In accordance with the present invention, the electric potential state of the control signal when the external clock signal is in "L" level is not maintained in the flip-flop. Therefore, even if the control signal changed when the external clock signal is in "L" level, this change would not appear in the internal clock signal. Thus, the problem associated with the conventional clock signal conversion circuit can be avoided by the present invention.

BRIEF DESCRIPTION OF THE DRAWINGS

The above and other objects and advantages will become apparent from the following detailed description when read in conjunction with the accompanying drawings wherein:

FIG. 1 is a block diagram of the principle of the present invention;

FIG. 2 shows the structure of a clock signal conversion circuit according to the present invention;

FIG. 3 is a timing diagram illustrating how the clock signal conversion circuit is operated when the cycle of the control signal Ct is longer than that of the external clock signal Ecp;

FIG. 4 is a timing diagram illustrating how the clock signal conversion circuit is operated when the cycle of the control signal Ct is shorter than that of the external clock signal Ecp;

FIG. 5 is a block diagram of a pulse motor controller in which a conventional clock signal conversion circuit is employed;

FIG. 6 shows the structure of the conventional clock signal conversion circuit; and

FIGS. 7A and 7B are timing diagrams illustrating how the conventional clock signal conversion circuit is operated.

DESCRIPTION OF A PREFERRED EMBODIMENT

Referring to FIG. 2, there is shown a preferred embodiment of a clock signal conversion circuit 10 in accordance with the present invention. The clock signal conversion circuit 10 comprises a NAND gate 11, a flip-flop 12 with a forced set input S, and an OR gate 13. The NAND gate 11 is constructed such that it outputs a forced set signal Sc of "L" level, when an external clock signal Ecp and a control signal Ct are both in a first electric potential, for example, "H" level and when an output signal Sb from the flip-flop 12 is in a level representing a reset state, for example, "H" level. The NAND gate 11 therefore functions as set means. If the forced set signal Sc from the NAND gate 11 is inputted with "L" level to the flip-flop 12, the flip-flop 12 then shifts to a set state in which the electric potential state of the forced set signal Sc at that time is maintained. In addition, if, after the shift to the set state, the control signal Ct is in a second electric potential, for example, "L" level, and the external clock signal Ecp falls from "H" level to "L" level, then the flip-flop 12 shifts to a reset state. In the set state, the flip-flop 12 outputs signals Sa (Sa="H") and Sb (Sb="L") from output terminals Q and XQ, respectively, and in the reset state, the flip-flop 12 outputs signals Sa (Sa="L") and Sb (Sb="H"). The OR gate 13 outputs an internal clock signal Icp in accordance with the OR logic between the output signal Sa from the flip-flop 12 and the external clock signal Ecp. For instance, the internal clock signal Icp is maintained "H" when Sa="H" and becomes Ecp=Icp when Sa="L".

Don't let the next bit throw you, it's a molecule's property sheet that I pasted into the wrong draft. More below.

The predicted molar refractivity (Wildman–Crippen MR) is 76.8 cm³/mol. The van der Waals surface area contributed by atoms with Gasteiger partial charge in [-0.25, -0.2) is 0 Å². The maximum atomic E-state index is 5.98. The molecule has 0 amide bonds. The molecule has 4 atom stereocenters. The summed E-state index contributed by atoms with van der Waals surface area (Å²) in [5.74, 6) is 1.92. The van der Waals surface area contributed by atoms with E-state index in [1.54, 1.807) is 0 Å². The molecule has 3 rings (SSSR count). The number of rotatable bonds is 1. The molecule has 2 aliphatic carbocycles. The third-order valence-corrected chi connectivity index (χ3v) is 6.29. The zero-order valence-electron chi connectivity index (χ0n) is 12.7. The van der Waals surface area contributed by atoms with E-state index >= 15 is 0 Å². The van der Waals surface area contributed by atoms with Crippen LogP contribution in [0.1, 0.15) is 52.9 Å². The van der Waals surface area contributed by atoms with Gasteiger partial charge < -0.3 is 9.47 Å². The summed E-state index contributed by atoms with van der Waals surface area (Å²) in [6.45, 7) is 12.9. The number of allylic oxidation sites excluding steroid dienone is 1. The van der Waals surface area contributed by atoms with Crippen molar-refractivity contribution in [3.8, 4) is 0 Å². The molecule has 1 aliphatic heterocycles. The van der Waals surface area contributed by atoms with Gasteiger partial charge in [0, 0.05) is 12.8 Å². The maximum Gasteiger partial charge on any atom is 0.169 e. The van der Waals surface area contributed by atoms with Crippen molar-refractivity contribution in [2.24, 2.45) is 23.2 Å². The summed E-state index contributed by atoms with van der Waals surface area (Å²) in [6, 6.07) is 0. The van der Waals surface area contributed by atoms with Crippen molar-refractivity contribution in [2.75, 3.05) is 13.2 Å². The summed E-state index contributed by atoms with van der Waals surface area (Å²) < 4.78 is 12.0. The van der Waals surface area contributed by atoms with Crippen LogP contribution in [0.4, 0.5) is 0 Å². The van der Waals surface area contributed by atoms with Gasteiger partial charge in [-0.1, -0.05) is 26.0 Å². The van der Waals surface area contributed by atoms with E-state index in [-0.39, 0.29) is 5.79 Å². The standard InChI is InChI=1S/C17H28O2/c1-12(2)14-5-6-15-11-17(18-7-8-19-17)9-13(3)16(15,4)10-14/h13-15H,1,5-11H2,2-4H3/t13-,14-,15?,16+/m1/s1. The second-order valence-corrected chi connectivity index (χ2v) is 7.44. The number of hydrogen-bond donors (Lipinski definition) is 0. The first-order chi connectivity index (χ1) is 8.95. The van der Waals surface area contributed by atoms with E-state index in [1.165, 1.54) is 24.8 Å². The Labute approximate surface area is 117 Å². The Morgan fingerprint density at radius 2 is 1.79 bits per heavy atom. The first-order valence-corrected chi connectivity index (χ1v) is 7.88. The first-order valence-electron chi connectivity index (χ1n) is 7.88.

In the construction as described above, assume that the cycle of the control signal Ct is shorter than that of the external clock signal Icp, as shown in FIG. 4. As previously stated, in that case, there was the problem that changes in the control signal Ct in the "L" level period of the external clock signal Ecp appeared in the internal clock signal Icp. If, now, the flip-flop 12 is in the reset state, the output signal Sb therefrom will be the "H" level. Therefore, when both the control signal Ct and the external clock signal Ecp are "H", the forced set signal Sc outputted from the NAND gate 11 becomes "L" and causes the flip-flop 12 to shift to the set state. In the period of Ecp="L" in which the above described problem was caused by the conventional clock signal conversion circuit, the forced set signal Sc is maintained "H", and there is no change of state in the flip-flop 12. Therefore, even if in the period of Ecp="L" asynchronous pulses appeared in the control signal Ct, the flip-flop 12 would continue to maintain Sa="L" without being affected by the asynchronous pulses. As a result, the internal clock signal Icp is outputted with the same level as the external clock signal Ecp (in this case, "L" level), and the described above problem is overcome by the present invention.